Where a person lives has a significant impact on their risk of dying from cancer, according to a new study from Imperial College London.
An analysis of the ten most likely cancers to cause death in men and women shows the considerable inequalities in cancer mortality rates across England. People with cancer in northern cities such as Newcastle and Manchester, as well as coastal areas to the East of London, have a higher risk of dying than cancer patients in other parts of the country.
The findings, published in The Lancet Oncology, suggest an urgent need for better access to cancer screening and diagnostic services nationwide.
Cancer is now the leading cause of death in England, having overtaken cardiovascular diseases. The ten leading cancers for mortality for men are lung, prostate, colorectal, oesophageal, pancreatic, stomach, lymphoma and multiple myeloma, bladder, leukaemia and liver cancer. For women, it is lung, breast, colorectal, pancreatic, ovarian, lymphoma and multiple myeloma, oesophageal, leukaemia, cancer of the corpus uteri and stomach cancer. However, there is a lack of data on how the risk of dying from different cancers varies and how this has changed over the last 20 years.
Using death records, the researchers analysed the mortality rates for the ten forms of cancer with the highest death rates, looking at how the risk of dying from cancer in England has changed over 20 years, between 2002 to 2019, and how the rate varies across the 314 regions in England.
The team also analysed the link between cancer deaths and rates of poverty by looking at the proportion of people in the study who were claiming income-related benefits as a result of being out of work or having low earnings.
Over the twenty-year study period, the risk of dying from cancer before the age of 80 has declined for both sexes, from one in six to one in eight for women and from one in five to one in six for men.
However, some regions had a more significant decline than others, with districts in London achieving the largest reductions overall. In the Camden district of London, women have seen a 30 per cent decline in the risk of dying from cancer, compared to just a 6 per cent decline for the same period seen in the district of Tendring in Essex.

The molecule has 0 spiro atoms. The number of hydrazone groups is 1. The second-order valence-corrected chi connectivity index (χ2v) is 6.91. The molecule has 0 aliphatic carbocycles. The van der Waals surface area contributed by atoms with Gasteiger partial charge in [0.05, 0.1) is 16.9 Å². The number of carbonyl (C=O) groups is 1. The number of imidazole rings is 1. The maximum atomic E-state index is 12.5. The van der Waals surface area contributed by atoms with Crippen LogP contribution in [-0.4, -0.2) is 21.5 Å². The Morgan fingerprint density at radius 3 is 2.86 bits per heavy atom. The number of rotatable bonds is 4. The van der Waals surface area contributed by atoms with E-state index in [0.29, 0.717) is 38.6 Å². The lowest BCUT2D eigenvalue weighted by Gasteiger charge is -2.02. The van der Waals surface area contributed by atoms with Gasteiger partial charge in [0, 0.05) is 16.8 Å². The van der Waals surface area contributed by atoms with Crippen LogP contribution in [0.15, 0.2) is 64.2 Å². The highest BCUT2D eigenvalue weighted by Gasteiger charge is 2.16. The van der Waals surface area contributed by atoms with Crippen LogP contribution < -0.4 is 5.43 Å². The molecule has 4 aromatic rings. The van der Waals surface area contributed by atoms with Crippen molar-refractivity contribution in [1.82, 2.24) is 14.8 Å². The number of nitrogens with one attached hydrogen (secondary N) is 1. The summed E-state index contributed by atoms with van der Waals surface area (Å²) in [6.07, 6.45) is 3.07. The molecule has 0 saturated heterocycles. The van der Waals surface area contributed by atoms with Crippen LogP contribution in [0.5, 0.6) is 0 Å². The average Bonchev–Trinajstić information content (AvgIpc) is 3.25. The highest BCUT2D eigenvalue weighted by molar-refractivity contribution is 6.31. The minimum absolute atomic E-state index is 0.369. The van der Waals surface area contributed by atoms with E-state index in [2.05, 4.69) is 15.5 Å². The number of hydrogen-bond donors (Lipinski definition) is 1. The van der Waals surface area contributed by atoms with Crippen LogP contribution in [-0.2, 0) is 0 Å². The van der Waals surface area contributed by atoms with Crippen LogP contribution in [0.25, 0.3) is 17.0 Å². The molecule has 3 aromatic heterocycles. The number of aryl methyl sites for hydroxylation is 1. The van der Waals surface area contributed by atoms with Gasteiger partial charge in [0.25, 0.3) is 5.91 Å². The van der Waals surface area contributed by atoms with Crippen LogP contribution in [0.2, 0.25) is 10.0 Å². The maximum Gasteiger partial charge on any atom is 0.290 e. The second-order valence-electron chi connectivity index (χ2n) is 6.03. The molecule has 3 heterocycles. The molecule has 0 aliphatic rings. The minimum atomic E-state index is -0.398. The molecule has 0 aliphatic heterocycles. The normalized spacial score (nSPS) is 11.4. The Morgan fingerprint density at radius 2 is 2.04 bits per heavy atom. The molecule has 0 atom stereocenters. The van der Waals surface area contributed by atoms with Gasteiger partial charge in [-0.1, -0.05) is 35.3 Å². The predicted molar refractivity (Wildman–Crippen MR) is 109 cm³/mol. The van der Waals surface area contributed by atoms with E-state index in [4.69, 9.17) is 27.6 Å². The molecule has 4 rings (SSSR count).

Professor Majid Ezzati, from Imperial College London, said: ‘Although our study brings the good news that the overall risk of dying from cancer has decreased across all English districts in the last 20 years, it also highlights the astounding inequality in cancer deaths in different districts around England.’
In 2019, the risk of dying from cancer before 80 years of age varied significantly across regions and ranged from one in 10 in Westminster to one in six in Manchester for women and from one in eight in Harrow to one in five in Manchester for men.
The risk of dying from cancer was found to be higher for both men and women in northern cities such as Liverpool, Manchester, Hull and Newcastle, and in coastal areas to the east of London and correlated with districts with more poverty and where levels of smoking, alcohol intake and obesity were high.
Professor Amanda Cross, from Imperial College London, said: ‘Access to cancer screening and diagnostic services which can prevent cancer or catch it early are key in reducing some of the inequalities our study highlights.’
She added: ‘Those who are more deprived are less likely to be able to access and engage with cancer screening. To change this, there needs to be investment into new ways to reach under-served groups, such as screening ‘pop-ups’ in local areas like supermarkets and working with community organisations and faith groups.’